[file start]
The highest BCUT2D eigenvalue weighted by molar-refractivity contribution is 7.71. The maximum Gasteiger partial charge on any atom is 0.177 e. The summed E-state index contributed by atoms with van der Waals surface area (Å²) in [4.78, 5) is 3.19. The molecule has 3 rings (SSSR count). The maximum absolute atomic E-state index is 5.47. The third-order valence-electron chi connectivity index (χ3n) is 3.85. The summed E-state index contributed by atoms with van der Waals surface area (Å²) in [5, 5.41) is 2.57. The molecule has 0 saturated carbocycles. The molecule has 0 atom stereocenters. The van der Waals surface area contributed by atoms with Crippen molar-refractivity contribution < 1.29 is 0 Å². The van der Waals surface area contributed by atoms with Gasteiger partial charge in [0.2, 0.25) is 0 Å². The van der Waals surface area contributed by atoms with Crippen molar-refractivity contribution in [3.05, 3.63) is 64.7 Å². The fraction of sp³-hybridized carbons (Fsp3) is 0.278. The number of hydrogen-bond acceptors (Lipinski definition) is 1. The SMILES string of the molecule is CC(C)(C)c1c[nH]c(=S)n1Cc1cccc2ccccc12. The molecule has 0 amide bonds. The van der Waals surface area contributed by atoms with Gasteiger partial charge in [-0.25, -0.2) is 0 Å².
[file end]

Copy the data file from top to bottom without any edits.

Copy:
The highest BCUT2D eigenvalue weighted by molar-refractivity contribution is 7.71. The maximum Gasteiger partial charge on any atom is 0.177 e. The summed E-state index contributed by atoms with van der Waals surface area (Å²) in [4.78, 5) is 3.19. The molecule has 3 rings (SSSR count). The maximum absolute atomic E-state index is 5.47. The third-order valence-electron chi connectivity index (χ3n) is 3.85. The summed E-state index contributed by atoms with van der Waals surface area (Å²) in [5, 5.41) is 2.57. The molecule has 0 saturated carbocycles. The molecule has 0 atom stereocenters. The van der Waals surface area contributed by atoms with Crippen molar-refractivity contribution < 1.29 is 0 Å². The van der Waals surface area contributed by atoms with Gasteiger partial charge in [0.2, 0.25) is 0 Å². The van der Waals surface area contributed by atoms with Crippen molar-refractivity contribution in [3.05, 3.63) is 64.7 Å². The fraction of sp³-hybridized carbons (Fsp3) is 0.278. The number of hydrogen-bond acceptors (Lipinski definition) is 1. The SMILES string of the molecule is CC(C)(C)c1c[nH]c(=S)n1Cc1cccc2ccccc12. The molecule has 0 amide bonds. The van der Waals surface area contributed by atoms with Gasteiger partial charge in [-0.25, -0.2) is 0 Å².